Thursday, 27 October 2011

Aspiration Difficulties

Back in June I blogged about our experience at Bee's repeat video fluroscopy ( and the results we were given by the speech therapist: we could start with puree consistency and thicker, but no liquids. Bee still aspirates liquids.

So we stuck to it. Kind of.

Bee still will not tolerate puree. She won't let me feed it to her and won't feed herself with it. So instead of starting with that we moved straight on to what the SLT calls 'bite-and-dissolve' food: sponge cakes/fingers, Wotsits, wafers etc. That went much better than the puree so we moved on to food that's easy to swallow like biscuits, crisps, bread, potato, pastry, crumpets etc.

So far it's going very well. Bee loves to eat and will try all kinds of flavours, we've found very little she doesn't like. For a child who's never really eaten she's surprisingly unfussy.

We've hit a little snag with her technique though. Bee can bite down on food with a straight up and down motion (although she prefers not to and will tear off small pieces to put in her mouth) but she hasn't developed the 'round and round' jaw motion involved with chewing food. She never eats anything that could be called a substantial amount, usually a biscuit's worth or a 1/4 of a sandwich, which is probably down to two reasons: we don't think she really understands the idea that the food is sustenance, more sees it as a type of toy or thing to play with and she's never hungry. As she's tube-fed regularly (every 3 hours) I don't think Bee understands the feeling of hunger, or that food can alleviate it. But we can't stop tube-feeding her as that's where she gets her nourishment and daily intake of goodness. So how do we solve the problem? Bee seems to be stuck in a limbo of wanting to eat but not moving any further forward with her technique and understanding of food.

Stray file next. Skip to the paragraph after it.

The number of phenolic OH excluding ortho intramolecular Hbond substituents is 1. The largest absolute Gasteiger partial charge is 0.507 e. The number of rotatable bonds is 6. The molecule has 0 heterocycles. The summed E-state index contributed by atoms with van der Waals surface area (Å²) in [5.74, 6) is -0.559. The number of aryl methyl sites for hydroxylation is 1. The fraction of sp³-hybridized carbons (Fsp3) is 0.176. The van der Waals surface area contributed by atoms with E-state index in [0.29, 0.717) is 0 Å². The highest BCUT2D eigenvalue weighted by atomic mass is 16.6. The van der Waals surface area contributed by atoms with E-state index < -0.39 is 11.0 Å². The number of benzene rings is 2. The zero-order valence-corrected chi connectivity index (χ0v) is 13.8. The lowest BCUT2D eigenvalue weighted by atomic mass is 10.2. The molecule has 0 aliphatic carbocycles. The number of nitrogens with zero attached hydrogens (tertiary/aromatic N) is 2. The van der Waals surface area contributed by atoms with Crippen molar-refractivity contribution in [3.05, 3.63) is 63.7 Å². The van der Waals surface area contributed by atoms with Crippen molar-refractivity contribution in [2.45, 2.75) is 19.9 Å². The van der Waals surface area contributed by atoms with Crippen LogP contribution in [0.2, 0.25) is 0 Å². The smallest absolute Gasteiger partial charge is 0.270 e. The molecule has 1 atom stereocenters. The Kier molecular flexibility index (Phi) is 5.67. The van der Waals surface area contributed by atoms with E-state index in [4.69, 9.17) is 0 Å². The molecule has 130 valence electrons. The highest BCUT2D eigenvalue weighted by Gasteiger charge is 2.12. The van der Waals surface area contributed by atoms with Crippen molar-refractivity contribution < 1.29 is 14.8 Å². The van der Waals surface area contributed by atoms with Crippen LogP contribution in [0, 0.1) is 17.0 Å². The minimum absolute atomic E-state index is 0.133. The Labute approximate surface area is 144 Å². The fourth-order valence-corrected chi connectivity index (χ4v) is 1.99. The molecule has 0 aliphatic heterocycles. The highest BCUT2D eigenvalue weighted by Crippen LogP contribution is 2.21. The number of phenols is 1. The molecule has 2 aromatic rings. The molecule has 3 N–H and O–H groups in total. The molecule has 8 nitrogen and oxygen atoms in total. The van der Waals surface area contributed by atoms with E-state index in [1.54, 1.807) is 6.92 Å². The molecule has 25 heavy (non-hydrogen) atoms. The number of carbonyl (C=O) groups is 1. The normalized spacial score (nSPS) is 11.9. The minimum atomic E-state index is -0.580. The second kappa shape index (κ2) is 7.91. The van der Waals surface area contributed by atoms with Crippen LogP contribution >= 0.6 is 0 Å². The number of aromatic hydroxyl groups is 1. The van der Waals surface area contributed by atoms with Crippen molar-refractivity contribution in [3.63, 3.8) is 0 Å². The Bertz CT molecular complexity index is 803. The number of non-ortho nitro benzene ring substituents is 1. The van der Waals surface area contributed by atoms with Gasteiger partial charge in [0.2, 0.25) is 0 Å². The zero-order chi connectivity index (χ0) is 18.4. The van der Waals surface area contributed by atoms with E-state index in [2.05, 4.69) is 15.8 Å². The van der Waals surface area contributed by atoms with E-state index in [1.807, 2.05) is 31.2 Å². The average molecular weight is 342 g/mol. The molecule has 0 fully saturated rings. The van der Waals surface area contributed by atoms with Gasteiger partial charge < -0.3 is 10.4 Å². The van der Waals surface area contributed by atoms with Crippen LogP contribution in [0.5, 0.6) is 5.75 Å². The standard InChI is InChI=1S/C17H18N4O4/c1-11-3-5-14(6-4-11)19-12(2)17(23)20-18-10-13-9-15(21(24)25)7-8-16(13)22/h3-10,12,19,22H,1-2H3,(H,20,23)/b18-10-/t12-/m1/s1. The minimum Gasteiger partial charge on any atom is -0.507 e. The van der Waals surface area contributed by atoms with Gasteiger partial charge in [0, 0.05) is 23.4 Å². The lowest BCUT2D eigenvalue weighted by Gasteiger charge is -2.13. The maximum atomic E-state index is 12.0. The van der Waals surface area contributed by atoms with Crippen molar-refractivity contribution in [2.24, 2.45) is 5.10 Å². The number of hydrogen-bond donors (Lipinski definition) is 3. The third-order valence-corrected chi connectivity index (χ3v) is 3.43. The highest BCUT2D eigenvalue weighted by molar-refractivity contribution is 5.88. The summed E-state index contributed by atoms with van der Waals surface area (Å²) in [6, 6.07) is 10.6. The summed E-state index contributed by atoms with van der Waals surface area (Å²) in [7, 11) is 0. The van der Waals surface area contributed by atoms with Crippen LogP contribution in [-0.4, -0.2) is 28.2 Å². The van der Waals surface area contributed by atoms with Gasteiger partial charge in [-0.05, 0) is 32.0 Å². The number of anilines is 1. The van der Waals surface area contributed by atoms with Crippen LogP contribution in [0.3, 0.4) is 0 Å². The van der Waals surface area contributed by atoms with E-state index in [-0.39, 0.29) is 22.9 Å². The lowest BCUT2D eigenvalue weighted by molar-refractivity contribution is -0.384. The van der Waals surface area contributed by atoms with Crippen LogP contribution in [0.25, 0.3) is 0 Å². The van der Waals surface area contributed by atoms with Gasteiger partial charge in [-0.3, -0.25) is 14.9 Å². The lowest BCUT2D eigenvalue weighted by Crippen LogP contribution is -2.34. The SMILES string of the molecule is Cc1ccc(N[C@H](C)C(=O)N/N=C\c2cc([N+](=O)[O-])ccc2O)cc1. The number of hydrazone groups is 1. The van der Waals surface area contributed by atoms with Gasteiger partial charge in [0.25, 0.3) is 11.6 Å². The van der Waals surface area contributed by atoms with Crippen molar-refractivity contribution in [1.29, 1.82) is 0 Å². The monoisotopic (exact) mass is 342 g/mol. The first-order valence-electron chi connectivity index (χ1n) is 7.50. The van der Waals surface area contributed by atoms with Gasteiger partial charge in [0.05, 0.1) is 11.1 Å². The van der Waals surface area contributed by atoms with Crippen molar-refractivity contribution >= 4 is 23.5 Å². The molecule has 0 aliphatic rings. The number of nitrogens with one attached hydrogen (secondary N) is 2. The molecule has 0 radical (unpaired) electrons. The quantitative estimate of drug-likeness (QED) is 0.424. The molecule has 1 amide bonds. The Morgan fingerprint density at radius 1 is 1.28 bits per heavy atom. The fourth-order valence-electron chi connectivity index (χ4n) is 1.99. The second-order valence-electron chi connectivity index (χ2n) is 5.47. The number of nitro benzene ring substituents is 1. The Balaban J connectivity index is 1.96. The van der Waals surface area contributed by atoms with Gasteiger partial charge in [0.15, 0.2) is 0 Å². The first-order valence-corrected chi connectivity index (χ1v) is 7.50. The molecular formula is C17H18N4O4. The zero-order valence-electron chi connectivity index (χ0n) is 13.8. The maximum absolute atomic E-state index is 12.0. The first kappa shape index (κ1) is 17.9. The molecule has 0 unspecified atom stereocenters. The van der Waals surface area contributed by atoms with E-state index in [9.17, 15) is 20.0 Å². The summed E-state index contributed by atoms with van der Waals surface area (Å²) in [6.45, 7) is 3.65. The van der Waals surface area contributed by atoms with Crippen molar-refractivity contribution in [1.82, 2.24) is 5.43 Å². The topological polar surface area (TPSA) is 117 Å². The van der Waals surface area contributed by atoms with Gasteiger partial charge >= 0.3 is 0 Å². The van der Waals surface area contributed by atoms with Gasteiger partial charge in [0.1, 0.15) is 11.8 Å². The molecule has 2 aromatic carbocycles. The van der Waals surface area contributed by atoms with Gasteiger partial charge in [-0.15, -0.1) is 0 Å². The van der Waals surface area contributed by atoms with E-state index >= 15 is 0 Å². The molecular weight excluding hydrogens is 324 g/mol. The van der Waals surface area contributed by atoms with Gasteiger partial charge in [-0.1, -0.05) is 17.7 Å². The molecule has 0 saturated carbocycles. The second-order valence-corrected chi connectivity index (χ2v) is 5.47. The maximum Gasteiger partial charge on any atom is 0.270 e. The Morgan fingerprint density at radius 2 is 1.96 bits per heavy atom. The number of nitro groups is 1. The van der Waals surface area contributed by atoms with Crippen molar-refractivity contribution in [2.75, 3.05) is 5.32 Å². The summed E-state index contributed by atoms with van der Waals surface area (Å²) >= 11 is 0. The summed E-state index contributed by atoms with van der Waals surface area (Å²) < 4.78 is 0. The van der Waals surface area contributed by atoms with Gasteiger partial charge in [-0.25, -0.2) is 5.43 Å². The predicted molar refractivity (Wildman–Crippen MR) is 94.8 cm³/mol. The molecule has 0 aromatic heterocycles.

Our problem is complicated by the fact that Bee understands that other people drink and she doesn't. She is constantly asking 'mama ah', which in Bee-speak means drink. It's the sound we taught her to make to pretend she was enjoying her cuppa during 'tea parties'. The guilt eats away at me and I'm dying to let her have something to drink, though I know that her enthusiasm doesn't change her body's inability to deal with liquid.

1 comment:

clare said...

hey cath just read this and maybe if she felt hungry she may show more of an interest in food,perhaps cutting her tube feed volume down and offering her more in the way of eatable food may help ,thats the only way we got isla interested in food as we offered her less milk.its a long drawn out process tho done slowly so as not to stress /pressure her to eat,speak to bees dietician ,ours was brilliant at offering advice xxxxxx